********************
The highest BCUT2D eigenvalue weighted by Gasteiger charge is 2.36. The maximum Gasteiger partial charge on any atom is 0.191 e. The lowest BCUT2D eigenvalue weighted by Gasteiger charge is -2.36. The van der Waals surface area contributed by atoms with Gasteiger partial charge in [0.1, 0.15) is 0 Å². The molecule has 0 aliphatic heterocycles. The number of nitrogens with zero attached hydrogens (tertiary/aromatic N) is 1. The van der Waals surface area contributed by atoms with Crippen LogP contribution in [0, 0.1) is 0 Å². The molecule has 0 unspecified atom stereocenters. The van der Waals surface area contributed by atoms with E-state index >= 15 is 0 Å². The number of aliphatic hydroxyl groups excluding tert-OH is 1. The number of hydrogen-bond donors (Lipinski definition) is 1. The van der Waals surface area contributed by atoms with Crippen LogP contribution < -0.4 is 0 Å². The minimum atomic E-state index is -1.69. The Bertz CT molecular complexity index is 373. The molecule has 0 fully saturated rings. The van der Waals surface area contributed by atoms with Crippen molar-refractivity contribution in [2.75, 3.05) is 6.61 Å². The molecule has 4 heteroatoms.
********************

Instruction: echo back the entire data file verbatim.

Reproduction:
The highest BCUT2D eigenvalue weighted by Gasteiger charge is 2.36. The maximum Gasteiger partial charge on any atom is 0.191 e. The lowest BCUT2D eigenvalue weighted by Gasteiger charge is -2.36. The van der Waals surface area contributed by atoms with Gasteiger partial charge in [0.1, 0.15) is 0 Å². The molecule has 0 aliphatic heterocycles. The number of nitrogens with zero attached hydrogens (tertiary/aromatic N) is 1. The van der Waals surface area contributed by atoms with Crippen LogP contribution in [0, 0.1) is 0 Å². The molecule has 0 unspecified atom stereocenters. The van der Waals surface area contributed by atoms with E-state index >= 15 is 0 Å². The number of aliphatic hydroxyl groups excluding tert-OH is 1. The number of hydrogen-bond donors (Lipinski definition) is 1. The van der Waals surface area contributed by atoms with Crippen LogP contribution < -0.4 is 0 Å². The minimum atomic E-state index is -1.69. The Bertz CT molecular complexity index is 373. The molecule has 0 fully saturated rings. The van der Waals surface area contributed by atoms with Crippen molar-refractivity contribution in [2.75, 3.05) is 6.61 Å². The molecule has 4 heteroatoms.